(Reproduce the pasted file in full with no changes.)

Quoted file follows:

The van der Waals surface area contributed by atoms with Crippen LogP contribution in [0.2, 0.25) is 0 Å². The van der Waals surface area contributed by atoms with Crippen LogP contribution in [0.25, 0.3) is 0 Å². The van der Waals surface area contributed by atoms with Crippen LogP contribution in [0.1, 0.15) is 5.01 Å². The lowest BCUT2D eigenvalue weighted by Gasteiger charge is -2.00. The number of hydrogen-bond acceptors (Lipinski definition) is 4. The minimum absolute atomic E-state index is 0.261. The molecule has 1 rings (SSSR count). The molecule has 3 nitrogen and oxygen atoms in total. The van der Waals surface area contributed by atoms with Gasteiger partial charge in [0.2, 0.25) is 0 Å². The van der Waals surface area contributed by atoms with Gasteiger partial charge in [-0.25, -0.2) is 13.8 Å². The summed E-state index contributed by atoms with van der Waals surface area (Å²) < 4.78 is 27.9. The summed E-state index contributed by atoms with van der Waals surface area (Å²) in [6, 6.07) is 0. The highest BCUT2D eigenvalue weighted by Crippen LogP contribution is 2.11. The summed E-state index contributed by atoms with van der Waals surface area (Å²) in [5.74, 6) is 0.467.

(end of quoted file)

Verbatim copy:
The van der Waals surface area contributed by atoms with Crippen LogP contribution in [0.2, 0.25) is 0 Å². The van der Waals surface area contributed by atoms with Crippen LogP contribution in [0.25, 0.3) is 0 Å². The van der Waals surface area contributed by atoms with Crippen LogP contribution in [0.1, 0.15) is 5.01 Å². The lowest BCUT2D eigenvalue weighted by Gasteiger charge is -2.00. The number of hydrogen-bond acceptors (Lipinski definition) is 4. The minimum absolute atomic E-state index is 0.261. The molecule has 1 rings (SSSR count). The molecule has 3 nitrogen and oxygen atoms in total. The van der Waals surface area contributed by atoms with Gasteiger partial charge in [0.2, 0.25) is 0 Å². The van der Waals surface area contributed by atoms with Gasteiger partial charge in [-0.25, -0.2) is 13.8 Å². The summed E-state index contributed by atoms with van der Waals surface area (Å²) < 4.78 is 27.9. The summed E-state index contributed by atoms with van der Waals surface area (Å²) in [6, 6.07) is 0. The highest BCUT2D eigenvalue weighted by Crippen LogP contribution is 2.11. The summed E-state index contributed by atoms with van der Waals surface area (Å²) in [5.74, 6) is 0.467.